I’ll be completely honest that I wasn’t quite sure what to expect from the synopsis of this book which was kindly sent to me by the publishers Bloomsbury. It mentions literary thriller, but that could cover a multitude of sins, the key word psychological complex and but the word that really caught my attention was twins!
I opened the book and the style of the language gave me some insight into the literary part of the marketing. The voice is that of a young girl, something I’m not too keen on, but then not too many pages in while not thrilled I became involved in the story of the six year old identical twins who swapped names and by default roles. Ellie who became Helen was no longer the naughty twin, but the new Ellie’s frustration at being cast in the role soon meant that she took on the characteristics of it. The new Helen refused to swap back and their mother, neighbours and teachers refused to believe that it had ever happened and at times Ellie began to wonder whether she’d imagined it, maybe she was Ellie after all. Her distress is only compounded by the new Helen’s success, in comparison she is outgoing, sweet-natured and popular.
The tale is told partly in the present, 2013 while the other part follows the new Ellie from the day of the swap as she grew and lived the life seemingly prescribed to her by her name through the next twenty-five years. We watch from afar as Helen grows from a popular, well-liked young girl, while Ellie becomes more awkward and prone to risky behaviour. This is one harrowing tale, not so much because of overt violence or anything of that ilk, although Ellie finds herself in some horrible situations, but the unravelling of a mind unsettling and distressing.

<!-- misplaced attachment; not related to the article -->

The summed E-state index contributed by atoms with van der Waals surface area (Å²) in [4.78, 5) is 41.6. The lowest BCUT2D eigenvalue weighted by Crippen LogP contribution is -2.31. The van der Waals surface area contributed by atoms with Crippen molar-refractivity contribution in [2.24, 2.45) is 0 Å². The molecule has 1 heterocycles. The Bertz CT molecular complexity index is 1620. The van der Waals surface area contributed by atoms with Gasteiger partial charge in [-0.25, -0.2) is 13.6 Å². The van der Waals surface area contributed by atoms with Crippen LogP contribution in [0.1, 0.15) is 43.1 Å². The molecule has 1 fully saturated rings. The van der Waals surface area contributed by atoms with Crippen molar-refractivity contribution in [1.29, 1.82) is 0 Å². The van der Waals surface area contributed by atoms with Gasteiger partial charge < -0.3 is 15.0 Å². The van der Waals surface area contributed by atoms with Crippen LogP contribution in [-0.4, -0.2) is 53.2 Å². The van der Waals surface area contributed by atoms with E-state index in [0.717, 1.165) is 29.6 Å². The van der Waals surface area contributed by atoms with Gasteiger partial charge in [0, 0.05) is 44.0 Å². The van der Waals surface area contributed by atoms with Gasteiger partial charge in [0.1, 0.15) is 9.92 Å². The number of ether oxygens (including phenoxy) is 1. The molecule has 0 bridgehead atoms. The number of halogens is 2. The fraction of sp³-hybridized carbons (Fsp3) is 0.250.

What this book isn’t is a thriller in the normal sense of the word, that said I did want to know how life would work out for Ellie given the complex difficulties she faced so we follow her through some awful times as life goes from one disaster to another. Be warned there is very little uplifting about this story as it soon becomes clear that the family has other secrets hidden in plain sight so that the reader comes to realise them before Ellie herself. But this book isn’t about solving the mystery for Ellie, it is about watching her coming to certain realisations herself through the highs and the lows. While the ending is more positive than the rest of the book, there are still enough questions about what might happen next to keep you wondering.
Beside Myself will be published on 14 January 2015 and I’d like to thank the publishers for allowing me to read a copy of this book.